This article addresses a highly specialised form of communication that most people in the industrialised world engage in every day: The one-way communication between a food product and an individual consumer who is considering buying the product during his or her daily shopping in a supermarket. In addition to identifying and analysing the key variables of this form of communication, we focus on how the outcome is best evaluated in terms of fairness. Using an in-depth review of 821 Danish administrative cases on misleading food naming and labelling as an empirical frame of reference, we set up a cross-disciplinary conceptual framework and meta-language suited for identifying and analysing the conflict scenarios displayed by these cases beyond the common-sense reasoning that dominates the argumentation of the immediate actors (companies, consumers, authorities) today. A key aim is to provide a conceptual basis for predicting and systematically testing the misleading potential of specific food labelling solutions on empirical grounds, as a supplement to testing consumer liking, preference, and choice, which has been the main focus in adjacent, mostly marketing-oriented research.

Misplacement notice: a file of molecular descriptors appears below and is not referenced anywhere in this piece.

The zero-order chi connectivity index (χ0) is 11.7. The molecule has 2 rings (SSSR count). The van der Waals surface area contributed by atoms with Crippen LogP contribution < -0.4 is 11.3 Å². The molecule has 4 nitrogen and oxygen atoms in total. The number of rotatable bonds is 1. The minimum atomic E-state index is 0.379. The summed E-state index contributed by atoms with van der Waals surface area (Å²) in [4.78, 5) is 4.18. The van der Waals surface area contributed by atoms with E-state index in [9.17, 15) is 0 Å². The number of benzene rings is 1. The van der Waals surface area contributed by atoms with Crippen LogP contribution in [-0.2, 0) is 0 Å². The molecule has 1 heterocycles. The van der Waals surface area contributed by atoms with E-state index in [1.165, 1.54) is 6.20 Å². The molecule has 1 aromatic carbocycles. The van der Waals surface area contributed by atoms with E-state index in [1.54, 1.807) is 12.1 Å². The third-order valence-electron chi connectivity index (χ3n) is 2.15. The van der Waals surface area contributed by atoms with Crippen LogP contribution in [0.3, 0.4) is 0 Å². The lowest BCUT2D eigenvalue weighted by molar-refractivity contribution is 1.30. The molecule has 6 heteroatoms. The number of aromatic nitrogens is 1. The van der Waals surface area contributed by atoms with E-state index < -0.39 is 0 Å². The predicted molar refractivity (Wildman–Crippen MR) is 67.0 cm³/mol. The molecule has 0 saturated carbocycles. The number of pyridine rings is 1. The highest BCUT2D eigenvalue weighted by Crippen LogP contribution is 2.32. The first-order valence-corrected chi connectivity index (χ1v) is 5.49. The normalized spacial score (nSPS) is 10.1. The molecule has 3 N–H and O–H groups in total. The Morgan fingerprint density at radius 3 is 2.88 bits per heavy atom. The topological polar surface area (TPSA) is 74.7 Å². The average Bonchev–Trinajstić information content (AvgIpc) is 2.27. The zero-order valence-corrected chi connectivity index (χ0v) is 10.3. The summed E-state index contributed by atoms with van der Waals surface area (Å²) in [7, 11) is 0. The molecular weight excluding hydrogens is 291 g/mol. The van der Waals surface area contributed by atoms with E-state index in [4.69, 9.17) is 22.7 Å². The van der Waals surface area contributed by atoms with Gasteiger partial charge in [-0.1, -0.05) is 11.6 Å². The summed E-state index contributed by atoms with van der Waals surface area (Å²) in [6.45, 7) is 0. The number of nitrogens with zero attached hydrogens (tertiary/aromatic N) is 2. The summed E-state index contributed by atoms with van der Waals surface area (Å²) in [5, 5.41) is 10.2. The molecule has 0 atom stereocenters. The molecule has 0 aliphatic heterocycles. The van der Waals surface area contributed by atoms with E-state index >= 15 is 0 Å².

|Fachsprache: International Journal of Specialized Communication
|Udgivet - 2011
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